• Dictionaries past and present
• Five basic steps to writing a bilingual dictionary
Compilation of a framework
Translation of the framework entries
Final edit and proofreading
If I had a pound for every time I’ve been asked that question,
I could probably stop writing them. I don’t think I’ve ever given anyone
who has asked a straight answer though. It’s a process that not that long
ago took about a decade, so how do you go about describing that at a dinner
party, on a bus journey or indeed in a short article?
The very first bilingual dictionary I worked on, which passed through
several publishers’ hands before ending up on the market, was the work
of over 100 people and took around 13 years to put together. In those
days, it was a painstaking manual process and computer use was limited
to the IT people and keyboarders capturing the lexicographers’ work.
The whole business of dictionary writing – especially
the timescale – has changed enormously since those days, as indeed have
the dictionaries themselves, which in part answers the second most common
question you’re asked when you reveal you’re a lexicographer: Why
do we need any more dictionaries? My reply to that is usually
simpler: Would they expect schools to still be using textbooks from the
1950s? A dictionary is a tool that reflects language and its use and must
therefore keep abreast of developments and the times as well as increasingly
meet the specific needs of particular user groups. Dictionaries need to
be pitched to maximize their benefits. A dictionary aimed at young learners
of English, for example, will differ significantly from one intended for
university students or professionals. There are general dictionaries,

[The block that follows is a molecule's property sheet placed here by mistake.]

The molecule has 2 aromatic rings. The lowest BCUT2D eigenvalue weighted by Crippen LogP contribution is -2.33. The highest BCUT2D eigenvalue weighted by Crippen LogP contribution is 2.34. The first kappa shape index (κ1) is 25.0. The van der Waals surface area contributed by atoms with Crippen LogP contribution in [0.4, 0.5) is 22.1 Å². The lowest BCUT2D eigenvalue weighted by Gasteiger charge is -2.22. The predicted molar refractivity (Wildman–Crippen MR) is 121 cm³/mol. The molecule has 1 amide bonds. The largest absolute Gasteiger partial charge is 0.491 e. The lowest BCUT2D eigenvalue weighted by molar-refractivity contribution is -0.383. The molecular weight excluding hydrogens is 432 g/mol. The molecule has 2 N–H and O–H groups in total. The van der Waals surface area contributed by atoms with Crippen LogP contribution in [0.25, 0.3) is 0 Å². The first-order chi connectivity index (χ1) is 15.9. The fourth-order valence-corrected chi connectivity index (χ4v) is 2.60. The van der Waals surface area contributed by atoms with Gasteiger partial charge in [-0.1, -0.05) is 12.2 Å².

business dictionaries, legal dictionaries; an endless list of types and
permutations. Content aside, technological developments – most dictionaries
these days are simultaneously published in print and electronic format
– as well as the look and feel of products we choose to buy all contribute
to the need for publishers to regularly update their products as well
as occasionally aim to come up with ground-breaking new angles or distinguishing
features that will further help and interest each new generation of dictionary
The essential process of compiling a bilingual dictionary
remains basically the same although technological advances have improved
and dramatically shortened the process. Whereas once you could have got
away with just working on two or three major projects for your entire
lexicographic career, these days a project can last from as little as
six months to a couple of years, depending on how much data a publisher
already holds in its databanks and how sophisticated their data-processing
systems are to get at a targeted starting point for a new product.
One thing to remember about bilingual dictionaries that
cannot be underestimated in the planning, is that a bilingual dictionary
has two sides, each involving the source and target language
with the basic process having to be worked through for each side by native
speakers of both languages.
of a framework
Two teams of lexicographers each produce a framework in their own
language in which they categorize data into meanings and give examples
of use as well as any helpful background information and comments. There
are several steps to this initial process:
Gather linguistic evidence
The gathering of material needs to be in line with the publisher’s specification
which nowadays usually has a pretty well-defined target market in mind.
For example, the range of words selected as well as the detail of information
to be covered and the examples chosen to illustrate the language in
use, all need to be relevant to the age, level and purpose of the user
that the publisher intends to sell the product to.
Whereas in my early days, this process involved a couple
of afternoons a week leafing through publications ranging from The
Economist to Hello, armed with a highlighter pen, a set of
index cards for recording finds, and an all-important cup of tea and
a biscuit, these days the use of a corpus, with millions of words
captured and numerous search and query tools at the lexicographer’s
disposal, takes out a lot of the effort (and fun!) as well as offering
a more scientific and representative map of the language to start out
Painstakingly analyze and
Once the list of words to be covered is selected, lexicographers trawl